The stoy of F. Scott Fitzgerald's life - at least as told by Matthew J. Bruccoli - is almost as fascinating a read as his novels. Like some of his literary alter egos, Fitzgerald navigated the highs of early success as well as the depths of ruin and loneliness.
Some Sort of Epic Grandeur: The Life of F. Scott Fitzgerald by Matthew Joseph Bruccoli
Since its first publication in 1981, 'Some Sort of Epic Grandeur' has stood apart from other biographies of F. Scott Fitzgerald for its thoroughness and volume of information about Fitzgerald's life and career. It is regarded today as the basic work on Fitzgerald and the preeminent source for the study of the novelist. The author, Matthew J. Bruccoli, is considered to be the most renowned Fitzgerald scholar.
The Romantic Egoists: A Pictorial Autobiography from the Scrapbooks and Albums of F. Scott and Zelda Fitzgerald by Matthew Joseph Bruccoli
This is the perfect accompaniment to Bruccoli's 'Some Sort of Epic Grandeur': The pictorial biography recounts Fitzgerald's life in pictures and other excerpts from Fitzgerald's scrapbook. Fitzgerald's daughter Scottie Fitzgerald Smith helped Bruccoli to collect the material for this book and even wrote a touching preface.
Sometimes Madness Is Wisdom: Zelda and Scott Fitzgerald by Kendall Taylor
If you exhibit a tendency towards hero worship and if Fitzgerald features prominently amongst your personal collection of demi-gods, you might want to steer clear of 'Sometimes Madness Is Wisdom'. In her account of the time Scott and Zelda Fitzgerald spent with each other, the author Kendall Taylor never flinches when it comes to shining a bright light on the more questionable aspects of the couple's behavior. Wasting their time as carelessly as their money, alienating friends and foes with childish, alcohol-inspired pranks and never embracing their responsibilities as parents, the Fitzgeralds, in particular Scott, come across as spoilt brats who foolishly believed they were somehow exempt from the precepts of ordinary decency. However, as justified as the warts-and-all approach to biography might be, especially to balance the more awe-struck works of Broccoli et al., Taylor goes overboard with details on who may have slept with whom and the drunken antics of everyone involved. In fact, the book is so focused on the debauchery, you start you wonder how Scott got any work done - and what the point of this painstaking research of sordid details was. Ultimately, Scott and Zelda are long gone; what remains is the stories they have told. And our time is probably better spent re-visiting those rather than speculating about the madness their wisdom was distilled from.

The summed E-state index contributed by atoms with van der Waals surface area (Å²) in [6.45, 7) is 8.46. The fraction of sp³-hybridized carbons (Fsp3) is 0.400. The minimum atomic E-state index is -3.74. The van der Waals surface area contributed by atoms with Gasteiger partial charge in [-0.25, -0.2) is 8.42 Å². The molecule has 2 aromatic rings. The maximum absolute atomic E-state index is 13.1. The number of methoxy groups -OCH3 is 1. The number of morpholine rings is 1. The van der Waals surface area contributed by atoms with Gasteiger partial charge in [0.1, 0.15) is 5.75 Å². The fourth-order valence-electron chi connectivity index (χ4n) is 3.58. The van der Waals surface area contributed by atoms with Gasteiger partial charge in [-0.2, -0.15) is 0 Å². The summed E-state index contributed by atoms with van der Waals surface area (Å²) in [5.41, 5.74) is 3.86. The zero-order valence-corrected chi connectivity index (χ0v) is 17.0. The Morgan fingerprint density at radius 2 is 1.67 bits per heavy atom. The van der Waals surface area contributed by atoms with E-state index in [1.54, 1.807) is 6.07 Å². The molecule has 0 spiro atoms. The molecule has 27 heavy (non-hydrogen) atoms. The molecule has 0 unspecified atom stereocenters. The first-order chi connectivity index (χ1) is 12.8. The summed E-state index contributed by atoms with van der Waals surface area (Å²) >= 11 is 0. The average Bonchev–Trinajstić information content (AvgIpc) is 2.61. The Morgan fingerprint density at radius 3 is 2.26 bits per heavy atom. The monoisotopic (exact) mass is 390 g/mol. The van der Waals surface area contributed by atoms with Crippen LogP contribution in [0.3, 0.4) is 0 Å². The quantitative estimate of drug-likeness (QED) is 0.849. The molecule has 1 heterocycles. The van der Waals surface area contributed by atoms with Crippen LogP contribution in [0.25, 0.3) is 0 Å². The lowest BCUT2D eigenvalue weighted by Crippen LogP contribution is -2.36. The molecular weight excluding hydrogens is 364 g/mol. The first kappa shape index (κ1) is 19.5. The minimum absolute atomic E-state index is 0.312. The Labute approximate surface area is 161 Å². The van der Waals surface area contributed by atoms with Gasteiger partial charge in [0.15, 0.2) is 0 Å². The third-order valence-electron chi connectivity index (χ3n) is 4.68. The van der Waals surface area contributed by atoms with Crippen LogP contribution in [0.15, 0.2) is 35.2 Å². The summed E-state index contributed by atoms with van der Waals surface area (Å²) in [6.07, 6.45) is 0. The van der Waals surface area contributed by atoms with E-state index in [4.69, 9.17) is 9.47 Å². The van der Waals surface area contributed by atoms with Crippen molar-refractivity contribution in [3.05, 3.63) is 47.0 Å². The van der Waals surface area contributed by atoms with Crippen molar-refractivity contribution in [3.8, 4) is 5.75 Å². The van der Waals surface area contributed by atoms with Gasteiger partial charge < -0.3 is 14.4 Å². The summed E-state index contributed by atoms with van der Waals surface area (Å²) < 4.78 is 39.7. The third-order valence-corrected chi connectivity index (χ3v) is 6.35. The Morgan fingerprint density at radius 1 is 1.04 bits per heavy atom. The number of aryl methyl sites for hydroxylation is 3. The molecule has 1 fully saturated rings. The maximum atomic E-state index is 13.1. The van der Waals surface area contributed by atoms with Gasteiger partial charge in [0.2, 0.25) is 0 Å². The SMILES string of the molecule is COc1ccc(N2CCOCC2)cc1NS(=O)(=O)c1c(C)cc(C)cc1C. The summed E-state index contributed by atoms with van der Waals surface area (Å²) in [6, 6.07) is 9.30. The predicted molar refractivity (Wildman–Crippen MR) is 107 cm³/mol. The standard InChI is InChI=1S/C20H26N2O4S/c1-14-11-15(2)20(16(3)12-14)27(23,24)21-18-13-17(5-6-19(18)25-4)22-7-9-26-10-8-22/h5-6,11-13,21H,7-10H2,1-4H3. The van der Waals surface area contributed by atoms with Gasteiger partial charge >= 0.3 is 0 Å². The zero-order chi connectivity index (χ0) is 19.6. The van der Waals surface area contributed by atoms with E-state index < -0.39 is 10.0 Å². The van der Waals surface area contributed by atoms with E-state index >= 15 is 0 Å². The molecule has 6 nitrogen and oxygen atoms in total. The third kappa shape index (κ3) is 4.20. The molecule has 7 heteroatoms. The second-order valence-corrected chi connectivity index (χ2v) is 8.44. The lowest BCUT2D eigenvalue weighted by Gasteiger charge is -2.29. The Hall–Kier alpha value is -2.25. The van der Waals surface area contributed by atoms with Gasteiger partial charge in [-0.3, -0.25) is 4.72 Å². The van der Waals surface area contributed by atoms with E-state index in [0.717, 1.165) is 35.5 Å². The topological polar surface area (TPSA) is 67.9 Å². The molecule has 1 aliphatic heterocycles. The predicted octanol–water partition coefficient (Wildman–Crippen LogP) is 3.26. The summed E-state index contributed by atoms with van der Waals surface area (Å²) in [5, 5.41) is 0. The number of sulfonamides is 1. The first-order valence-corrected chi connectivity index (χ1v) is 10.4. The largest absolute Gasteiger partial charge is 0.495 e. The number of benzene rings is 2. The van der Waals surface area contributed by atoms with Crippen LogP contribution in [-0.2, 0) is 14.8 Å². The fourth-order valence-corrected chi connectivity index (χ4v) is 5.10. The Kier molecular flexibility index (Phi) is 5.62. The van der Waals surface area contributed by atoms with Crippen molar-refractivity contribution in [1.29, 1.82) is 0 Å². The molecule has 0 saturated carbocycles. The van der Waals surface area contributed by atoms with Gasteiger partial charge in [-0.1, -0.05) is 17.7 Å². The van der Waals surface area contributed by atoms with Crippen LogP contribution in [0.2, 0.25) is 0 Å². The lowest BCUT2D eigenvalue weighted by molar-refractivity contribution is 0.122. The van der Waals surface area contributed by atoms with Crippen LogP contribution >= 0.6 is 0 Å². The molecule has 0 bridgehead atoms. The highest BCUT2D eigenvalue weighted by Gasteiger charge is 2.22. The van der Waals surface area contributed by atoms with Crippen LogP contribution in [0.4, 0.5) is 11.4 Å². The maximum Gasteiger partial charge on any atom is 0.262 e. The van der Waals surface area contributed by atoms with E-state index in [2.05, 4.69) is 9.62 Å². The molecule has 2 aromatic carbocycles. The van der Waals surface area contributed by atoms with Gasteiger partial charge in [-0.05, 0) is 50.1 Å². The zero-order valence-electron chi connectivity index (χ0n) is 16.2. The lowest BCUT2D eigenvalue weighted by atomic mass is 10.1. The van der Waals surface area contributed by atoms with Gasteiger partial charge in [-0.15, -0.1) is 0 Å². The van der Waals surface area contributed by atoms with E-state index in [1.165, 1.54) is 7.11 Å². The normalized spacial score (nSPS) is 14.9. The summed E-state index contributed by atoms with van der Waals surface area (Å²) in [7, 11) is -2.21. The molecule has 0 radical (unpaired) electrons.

Fool for Love: F. Scott Fitzgerald by Scott Donaldson
Scott Donaldson's biography focuses on Fitzgerald's relationship to the most important women in his life: His mother, his first girlfriend Ginevra King, his wife Zelda Sayre and the devoted lover of his later years Sheila Graham.
Hemingway Vs. Fitzgerald by Scott Donaldson
Paris in the 1920s: The era of literary expatriates Ernest Hemingway and F. Scott Fitzgerald continues to burn in the imagination as a time of glamour and romance. In 'Hemingway Vs. Fitzgerald' Scott Donaldson creates a multi-faceted narrative of a great friendship fueled by admiration, jealousy, and liquor - a heady mixture of literary scholarship, history, and gossip.
Scott Fitzgerald by Andrew Turnbull
Turnbull's biography follows Fitzgerald's life from his early years in St. Paul and at Princeton to New York in the twenties, the French Riviera, Baltimore, and finally Hollywood. He tells the story behind Fitzgerald's This Side of Paradise - revised and published when he was twenty-four, making him instantly famous - and his tender love affair with Zelda Sayre, from their glittering early life to the years Zelda spent in and out of sanatoriums.
The Perfect Hour: The Romance of F. Scott Fitzgerald and Ginevra King by James West
Fitzgerald was a sophomore at Princeton when he fell in love for the first time. Ginevra King, though only sixteen, was blessed with the confidence that considerable wealth can bring. Their romance began instantly, flourished in many letters, and quickly ran its course - but Fitzgerald never forgot it. James West tells the story of their relationship that shaped Fitzgerald's life as a writer.
F. Scott Fitzgerald - An Annotated Bibliography